The legislation says U.S. citizenship is not contemplated: "An unlawful resident alien does not become a United States citizen because the person has been issued a resident alien card. A resident alien card does not create an advantage to the cardholder in obtaining citizenship."
An employer hiring card-carrying immigrants would have an "affirmative defense against any charge by the federal government for hiring an unlawful resident alien," the proposal says. In contrast, the measure says, an employer of a foreign national not lawfully present in Texas and not issued the state resident alien card is subject to a $10,000 fine for each incident.
Other provisions bar illegal immigrants from state-provided public health services, save emergency hospital care, as well as federal Social Security benefits. But, the proposal says, an employer must provide benefits to a card holder similar to benefits the employer provides to employees considered legal residents under federal law.
So, Workman authored a proposal making it possible for illegal immigrants to work legally in Texas for eight years at a clip.
Next, we listened to the House hearing on the proposal.
Addressing the committee, Workman suggested the federal government had failed to enforce immigration laws and it was time for Texas to attempt his reform. "Now those who believe that deportation is the only solution and see no middle ground will not be happy with this legislation," Workman said. "But if I may quote an old passage of Scripture, ‘Come now and let us reason together.’"
Workman also said it would be impractical to deport an estimated 12 million illegal U.S. residents or some 1.5 million believed to be in Texas. "Mass deportation will not happen," he said.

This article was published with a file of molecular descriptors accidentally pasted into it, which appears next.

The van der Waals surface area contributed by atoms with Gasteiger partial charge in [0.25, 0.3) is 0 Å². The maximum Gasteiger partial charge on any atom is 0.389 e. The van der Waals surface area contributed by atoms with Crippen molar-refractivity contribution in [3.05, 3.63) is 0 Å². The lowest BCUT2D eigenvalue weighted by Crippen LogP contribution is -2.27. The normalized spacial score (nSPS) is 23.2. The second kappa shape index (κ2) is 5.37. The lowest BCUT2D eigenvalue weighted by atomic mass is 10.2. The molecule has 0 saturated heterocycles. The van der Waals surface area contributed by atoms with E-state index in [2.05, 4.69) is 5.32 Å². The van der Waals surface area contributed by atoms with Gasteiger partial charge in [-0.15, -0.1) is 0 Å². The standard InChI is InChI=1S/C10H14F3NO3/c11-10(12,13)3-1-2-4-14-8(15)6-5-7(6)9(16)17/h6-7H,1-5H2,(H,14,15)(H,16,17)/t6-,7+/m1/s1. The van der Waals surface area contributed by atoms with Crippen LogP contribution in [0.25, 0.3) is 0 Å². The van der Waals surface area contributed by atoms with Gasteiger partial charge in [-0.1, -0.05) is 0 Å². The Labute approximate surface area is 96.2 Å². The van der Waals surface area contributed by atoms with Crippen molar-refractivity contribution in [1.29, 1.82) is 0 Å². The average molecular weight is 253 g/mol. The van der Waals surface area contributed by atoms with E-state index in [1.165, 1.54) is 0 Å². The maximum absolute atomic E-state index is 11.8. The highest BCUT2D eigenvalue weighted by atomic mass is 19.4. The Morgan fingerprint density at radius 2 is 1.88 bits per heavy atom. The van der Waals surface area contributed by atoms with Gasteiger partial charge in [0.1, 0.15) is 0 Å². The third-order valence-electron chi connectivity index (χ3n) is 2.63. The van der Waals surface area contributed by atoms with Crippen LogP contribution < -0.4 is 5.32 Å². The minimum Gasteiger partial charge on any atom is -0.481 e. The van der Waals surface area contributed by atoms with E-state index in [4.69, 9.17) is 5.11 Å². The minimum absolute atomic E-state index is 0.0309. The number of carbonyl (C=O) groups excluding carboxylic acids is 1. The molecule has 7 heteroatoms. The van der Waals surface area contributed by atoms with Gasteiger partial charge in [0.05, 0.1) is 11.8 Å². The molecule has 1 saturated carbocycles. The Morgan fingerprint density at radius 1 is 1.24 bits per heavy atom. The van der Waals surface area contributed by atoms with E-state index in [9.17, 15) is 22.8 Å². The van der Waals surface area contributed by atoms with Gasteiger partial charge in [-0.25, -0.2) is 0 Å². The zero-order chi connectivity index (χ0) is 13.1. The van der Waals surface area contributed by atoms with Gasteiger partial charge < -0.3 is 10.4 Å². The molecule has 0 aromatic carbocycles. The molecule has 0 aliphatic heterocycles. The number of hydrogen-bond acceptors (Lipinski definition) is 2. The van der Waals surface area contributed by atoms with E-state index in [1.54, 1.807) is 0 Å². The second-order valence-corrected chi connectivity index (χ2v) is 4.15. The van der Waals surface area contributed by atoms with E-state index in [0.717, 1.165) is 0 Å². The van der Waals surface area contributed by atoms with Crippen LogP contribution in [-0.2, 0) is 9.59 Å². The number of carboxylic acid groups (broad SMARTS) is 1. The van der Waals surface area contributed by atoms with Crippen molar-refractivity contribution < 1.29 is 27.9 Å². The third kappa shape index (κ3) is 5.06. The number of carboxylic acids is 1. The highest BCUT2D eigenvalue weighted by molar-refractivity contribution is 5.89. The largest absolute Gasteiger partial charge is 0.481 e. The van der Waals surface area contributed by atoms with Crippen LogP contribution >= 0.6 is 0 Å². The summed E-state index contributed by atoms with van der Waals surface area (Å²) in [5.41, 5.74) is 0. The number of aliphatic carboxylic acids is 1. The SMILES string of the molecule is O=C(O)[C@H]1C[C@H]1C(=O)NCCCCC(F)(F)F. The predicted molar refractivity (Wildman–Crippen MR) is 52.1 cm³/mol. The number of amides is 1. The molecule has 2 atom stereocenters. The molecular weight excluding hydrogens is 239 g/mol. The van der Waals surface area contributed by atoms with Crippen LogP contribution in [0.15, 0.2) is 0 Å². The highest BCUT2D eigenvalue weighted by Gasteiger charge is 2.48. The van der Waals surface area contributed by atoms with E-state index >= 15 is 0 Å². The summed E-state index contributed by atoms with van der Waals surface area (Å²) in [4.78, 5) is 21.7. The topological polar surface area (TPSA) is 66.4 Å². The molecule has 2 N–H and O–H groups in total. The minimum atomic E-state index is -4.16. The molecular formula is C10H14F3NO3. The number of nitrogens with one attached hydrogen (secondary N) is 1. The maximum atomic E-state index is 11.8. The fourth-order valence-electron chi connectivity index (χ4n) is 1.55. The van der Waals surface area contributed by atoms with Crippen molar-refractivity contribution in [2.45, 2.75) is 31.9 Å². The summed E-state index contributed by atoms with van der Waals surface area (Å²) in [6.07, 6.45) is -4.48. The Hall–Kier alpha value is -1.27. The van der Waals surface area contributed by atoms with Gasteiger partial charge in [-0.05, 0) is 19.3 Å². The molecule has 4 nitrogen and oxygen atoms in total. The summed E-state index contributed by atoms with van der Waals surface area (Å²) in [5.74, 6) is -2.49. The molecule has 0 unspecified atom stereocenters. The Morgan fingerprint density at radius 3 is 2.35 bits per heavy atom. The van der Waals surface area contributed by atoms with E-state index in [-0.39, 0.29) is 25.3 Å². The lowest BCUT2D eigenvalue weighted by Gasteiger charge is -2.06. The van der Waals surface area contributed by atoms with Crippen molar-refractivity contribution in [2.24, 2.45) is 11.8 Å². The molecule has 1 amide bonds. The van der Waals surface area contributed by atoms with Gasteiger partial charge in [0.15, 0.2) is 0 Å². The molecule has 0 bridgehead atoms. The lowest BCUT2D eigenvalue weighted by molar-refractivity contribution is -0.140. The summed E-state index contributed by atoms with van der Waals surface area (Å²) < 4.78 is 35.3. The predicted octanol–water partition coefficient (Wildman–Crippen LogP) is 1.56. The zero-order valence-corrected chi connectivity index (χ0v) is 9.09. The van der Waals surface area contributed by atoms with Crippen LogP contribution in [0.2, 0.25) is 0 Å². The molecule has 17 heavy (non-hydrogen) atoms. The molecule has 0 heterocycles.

Workman did not refer to his proposal as amnesty; two opponents did. "This is basically an amnesty bill for eight years," testified TJ Scott. David Carter, a member of the Immigration Reform Coalition of Texas, which urges close attention to illegal immigration, said: "It’s amnesty for a fee; it’s amnesty, amnesty, amnesty."
Workman, closing his presentation, said: "I knew when I filed this bill it would be controversial. But I think that the state of Texas needs to engage in the debate about what do with the folks that are here in Texas illegally and contributing to our economy -- some would say taking away from our economy."
The representative also said: "What you heard over and over again is that we need to secure our border and enforce immigration laws, and that’s exactly what’s not happening. And in anybody’s estimation, it’s not going to happen."
The committee left the proposal pending; there was no further action before the legislative session ended.
Workman's campaign, responding to our inquiry about Downton's claim, emailed a statement from Workman declaring his opposition to amnesty for illegal immigrants. His statement says his proposal had nothing to do with citizenship, a federal issue, and provided for fining employers who knowingly break the law by hiring illegal immigrants.
"The legislation was aimed at providing the state of Texas with an avenue to find out who is here illegally, if they have a criminal record and find out if they are paying taxes," Workman said. "Monies paid by the illegal immigrants under the bill were to be used to enhance border security and help pay for social services illegal immigrants are now, otherwise, getting for free."
Under Workman’s 2011 proposal, illegal residents paying a fee and clearing a background check could receive a state-issued card enabling them to work in Texas for eight years at a time.
That strikes us as a kind of forgiveness some would consider amnesty. However, the proposal does not go as far as the 1986 federal act, which enabled immigrants to become legal residents for all purposes, not just to work for a time period in one state. Significantly, that law put beneficiaries on paths to citizenship; Workman’s proposal would not.
We rate Downton’s statement Half True.